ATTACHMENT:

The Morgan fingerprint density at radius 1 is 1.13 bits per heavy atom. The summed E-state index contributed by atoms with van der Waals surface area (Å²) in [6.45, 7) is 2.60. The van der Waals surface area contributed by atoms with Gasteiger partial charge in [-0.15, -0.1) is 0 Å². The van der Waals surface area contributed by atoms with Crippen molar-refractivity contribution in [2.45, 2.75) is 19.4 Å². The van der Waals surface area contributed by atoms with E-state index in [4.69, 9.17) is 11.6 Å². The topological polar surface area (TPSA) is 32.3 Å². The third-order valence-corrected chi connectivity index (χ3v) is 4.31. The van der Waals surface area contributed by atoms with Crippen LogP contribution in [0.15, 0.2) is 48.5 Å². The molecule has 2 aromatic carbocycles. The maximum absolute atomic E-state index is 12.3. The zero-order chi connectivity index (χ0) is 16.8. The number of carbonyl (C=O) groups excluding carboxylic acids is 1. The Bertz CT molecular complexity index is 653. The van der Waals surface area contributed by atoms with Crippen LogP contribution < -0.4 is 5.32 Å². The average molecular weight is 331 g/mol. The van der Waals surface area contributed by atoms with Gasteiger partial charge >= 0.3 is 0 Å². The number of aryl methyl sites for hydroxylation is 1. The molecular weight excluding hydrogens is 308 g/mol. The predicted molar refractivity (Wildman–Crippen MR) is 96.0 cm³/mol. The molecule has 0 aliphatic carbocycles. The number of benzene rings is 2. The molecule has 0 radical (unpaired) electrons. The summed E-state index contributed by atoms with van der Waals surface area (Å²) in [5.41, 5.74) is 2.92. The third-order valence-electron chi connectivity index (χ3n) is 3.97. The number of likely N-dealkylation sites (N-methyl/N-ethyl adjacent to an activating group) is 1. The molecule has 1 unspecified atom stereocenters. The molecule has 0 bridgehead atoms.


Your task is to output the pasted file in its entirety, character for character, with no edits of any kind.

The Morgan fingerprint density at radius 1 is 1.13 bits per heavy atom. The summed E-state index contributed by atoms with van der Waals surface area (Å²) in [6.45, 7) is 2.60. The van der Waals surface area contributed by atoms with Gasteiger partial charge in [-0.15, -0.1) is 0 Å². The van der Waals surface area contributed by atoms with Crippen molar-refractivity contribution in [2.45, 2.75) is 19.4 Å². The van der Waals surface area contributed by atoms with E-state index in [4.69, 9.17) is 11.6 Å². The topological polar surface area (TPSA) is 32.3 Å². The third-order valence-corrected chi connectivity index (χ3v) is 4.31. The van der Waals surface area contributed by atoms with Crippen LogP contribution in [0.15, 0.2) is 48.5 Å². The molecule has 2 aromatic carbocycles. The maximum absolute atomic E-state index is 12.3. The zero-order chi connectivity index (χ0) is 16.8. The number of carbonyl (C=O) groups excluding carboxylic acids is 1. The Bertz CT molecular complexity index is 653. The van der Waals surface area contributed by atoms with Crippen LogP contribution < -0.4 is 5.32 Å². The average molecular weight is 331 g/mol. The van der Waals surface area contributed by atoms with Gasteiger partial charge >= 0.3 is 0 Å². The number of aryl methyl sites for hydroxylation is 1. The molecular weight excluding hydrogens is 308 g/mol. The predicted molar refractivity (Wildman–Crippen MR) is 96.0 cm³/mol. The molecule has 0 aliphatic carbocycles. The number of benzene rings is 2. The molecule has 0 radical (unpaired) electrons. The summed E-state index contributed by atoms with van der Waals surface area (Å²) in [5.41, 5.74) is 2.92. The third-order valence-electron chi connectivity index (χ3n) is 3.97. The number of likely N-dealkylation sites (N-methyl/N-ethyl adjacent to an activating group) is 1. The molecule has 1 unspecified atom stereocenters. The molecule has 0 bridgehead atoms.